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Evan Vucci, Associated Press
A Reno police officer looks over a crowd as Republican presidential candidate former House Speaker Newt Gingrich makes a campaign stop at the Great Basin Brewing Co. on Wednesday, Feb. 1, 2012, in Reno, Nev.

WASHINGTON — The Republican presidential campaign rolled westward Wednesday, Mitt Romney riding herd after his Florida primary victory, Newt Gingrich looking for a new stake and a top party leader insisting the long trail won't necessarily hurt the GOP in the race against President Barack Obama.

Already the television ads were showing up in states that vote next, caucuses in Nevada on Saturday, in Minnesota and Colorado next Tuesday and in Maine the following weekend.

"I'm feeling like we've got a good pathway ahead," Romney declared in a television interview on the day after his Florida triumph.

He is favored in Nevada, where there are 28 Republican National Convention delegates at stake. And, alone among the contenders, appears to have the money to compete aggressively in all the other states as well.

Gingrich decamped from Florida but with prospects considerably dimmer than Romney's.

He was conceding nothing. Routed on Tuesday night, the former House speaker vowed to stay in the race until the party convention next summer. And his decision not to telephone the primary winner with congratulations drew notice.

"I guess Speaker Gingrich doesn't have our phone number," Romney said.

The Florida campaign was marked by millions of dollars in negative ads, and Gingrich's promise to remain in the race raised the prospect of a months-long struggle. But current House Speaker John Boehner said he was not concerned.,

"I would remind people that President Obama and Secretary of State Hillary Clinton had a fight that went through June of 2008. I think everybody just needs to realize that this will resolve itself," he said.

Jubilant in victory on Tuesday night, Romney was thrown onto the defensive the day after. "I'm not concerned about the very poor" because they have a social safety net, he said on CNN. Criticized quickly, he hastened to clarify.

"No, no, no, no, no, no, no," Romney told reporters on his campaign plane when asked about the comments. He referred back to his complete remarks, in which he had said he would focus on middle-income Americans rather than the very poor, who get government help, or the very rich, who don't need it. "My energy is going to be devoted to helping middle-income people," he said.

By then, though, he was drawing criticism from conservatives who worried he was showing a penchant for verbal gaffes as well as from Obama's campaign manager. "So much for 'we're all in this together,'" tweeted Jim Messina.

Gingrich piled on. " I am fed up with politicians in either party dividing Americans against each other," he said.

After making no significant campaign effort in Florida, former Sen. Rick Santorum and Texas Rep. Ron Paul looked for better days in the contests just ahead.

Santorum picked up an endorsement from former Colorado Rep. Tom Tancredo, known for his hardline position on immigration.

Eager to emerge as the leading conservative in the race, Santorum said Gingrich was nearing the end of his run. "If Newt's out of the race, all his votes come to me," he said, mirroring what the former House speaker frequently says about him.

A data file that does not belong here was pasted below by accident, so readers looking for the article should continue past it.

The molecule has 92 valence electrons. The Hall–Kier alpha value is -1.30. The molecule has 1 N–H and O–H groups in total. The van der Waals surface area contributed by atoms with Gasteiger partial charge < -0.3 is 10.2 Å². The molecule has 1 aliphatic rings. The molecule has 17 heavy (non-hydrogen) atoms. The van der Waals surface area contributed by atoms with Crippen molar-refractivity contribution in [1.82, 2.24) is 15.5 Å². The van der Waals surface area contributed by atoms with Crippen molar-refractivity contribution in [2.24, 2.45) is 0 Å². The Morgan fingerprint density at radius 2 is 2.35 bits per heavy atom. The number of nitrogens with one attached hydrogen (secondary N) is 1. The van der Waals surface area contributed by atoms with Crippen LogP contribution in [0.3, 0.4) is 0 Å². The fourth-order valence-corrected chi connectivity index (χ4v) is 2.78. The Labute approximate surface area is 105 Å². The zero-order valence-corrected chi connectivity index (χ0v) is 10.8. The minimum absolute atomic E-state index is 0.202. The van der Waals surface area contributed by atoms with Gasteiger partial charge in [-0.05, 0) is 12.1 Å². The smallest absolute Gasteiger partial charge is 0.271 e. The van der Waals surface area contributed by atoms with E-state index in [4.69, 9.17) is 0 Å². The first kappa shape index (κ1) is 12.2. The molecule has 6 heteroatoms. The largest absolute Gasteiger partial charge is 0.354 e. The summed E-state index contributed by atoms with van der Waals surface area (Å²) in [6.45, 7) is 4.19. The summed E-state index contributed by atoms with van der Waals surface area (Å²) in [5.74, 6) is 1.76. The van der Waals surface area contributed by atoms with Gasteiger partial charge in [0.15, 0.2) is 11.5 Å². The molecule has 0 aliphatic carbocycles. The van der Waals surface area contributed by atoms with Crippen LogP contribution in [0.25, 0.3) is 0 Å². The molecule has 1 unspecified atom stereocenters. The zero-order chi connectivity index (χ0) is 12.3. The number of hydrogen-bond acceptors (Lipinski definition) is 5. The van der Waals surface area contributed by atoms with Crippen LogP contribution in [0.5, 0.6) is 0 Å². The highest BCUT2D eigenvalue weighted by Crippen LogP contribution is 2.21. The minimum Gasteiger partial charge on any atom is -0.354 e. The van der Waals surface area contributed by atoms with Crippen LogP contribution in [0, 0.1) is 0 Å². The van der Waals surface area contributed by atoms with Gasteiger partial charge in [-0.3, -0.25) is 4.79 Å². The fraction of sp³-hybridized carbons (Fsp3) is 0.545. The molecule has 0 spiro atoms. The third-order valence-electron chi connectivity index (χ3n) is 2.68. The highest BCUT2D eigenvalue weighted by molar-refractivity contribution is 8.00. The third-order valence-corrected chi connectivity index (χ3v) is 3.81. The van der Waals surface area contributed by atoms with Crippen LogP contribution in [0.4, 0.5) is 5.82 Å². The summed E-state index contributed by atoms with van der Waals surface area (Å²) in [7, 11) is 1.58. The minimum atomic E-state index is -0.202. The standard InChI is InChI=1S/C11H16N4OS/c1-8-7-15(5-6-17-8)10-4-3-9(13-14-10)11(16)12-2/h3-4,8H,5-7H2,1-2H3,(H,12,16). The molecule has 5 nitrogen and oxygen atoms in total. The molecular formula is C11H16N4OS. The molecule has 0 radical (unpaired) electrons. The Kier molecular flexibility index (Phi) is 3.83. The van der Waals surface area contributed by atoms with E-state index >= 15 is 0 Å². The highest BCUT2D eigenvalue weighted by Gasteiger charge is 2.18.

In a speech in Woodland Park, Colo., Santorum said Romney's nomination would doom the party to defeat in the fall.

"Barack Obama, in a debate or in this election, is going to destroy Mitt Romney on the issue of health care," Santorum warned, saying that the former governor supported a requirement for individuals to purchase health care in Massachusetts that is akin to the provision in the legislation that Obama signed into federal law.

Paul, campaigning in Las Vegas, said he favors an immigration policy that doesn't rely on "barbed wire fences and guns on the border." Appearing before an audience of Hispanics, he said he opposes illegal immigration but also is against any effort to round up and deport individuals who are in the United States illegally.

After a month in which four contests produced three winners, Romney appeared to hold formidable advantages in fundraising and organization to go with a lead in national convention delegates. After winning all 50 at stake in Florida, he had 87 in AP's count. Gingrich had 26 delegates, Rick Santorum had 14 and Ron Paul had four. It takes 1,144 to win the nomination.

Reports filed with the Federal Election Commission show Romney's campaign had $20 million on hand as of Jan. 1 and Restore Our Future, an outside group that supports him, had $23.6 million.

The total of $43.6 million dwarfs figures reported by the other contenders and the groups that back them, although the onset of the 2012 caucuses and primaries was certain to have produced changes.

Figures from Florida show Romney and Restore Our Future spent more than $15 million on television ads combined, many of which attacked Gingrich. The former speaker and an organization that backs him spent less than $4 million.

Already, Romney and Restore our Future were airing ads in Nevada, as was Paul.

Paul also was on the air in Minnesota, along with the Red White and Blue Fund, which support Santorum.

Associated Press writers Philip Elliott and Beth Fouhy in Colorado, Kasie Hunt in Minnesota, Laurie Kellman in Washington and Shannon McCaffrey in Nevada contributed to this story.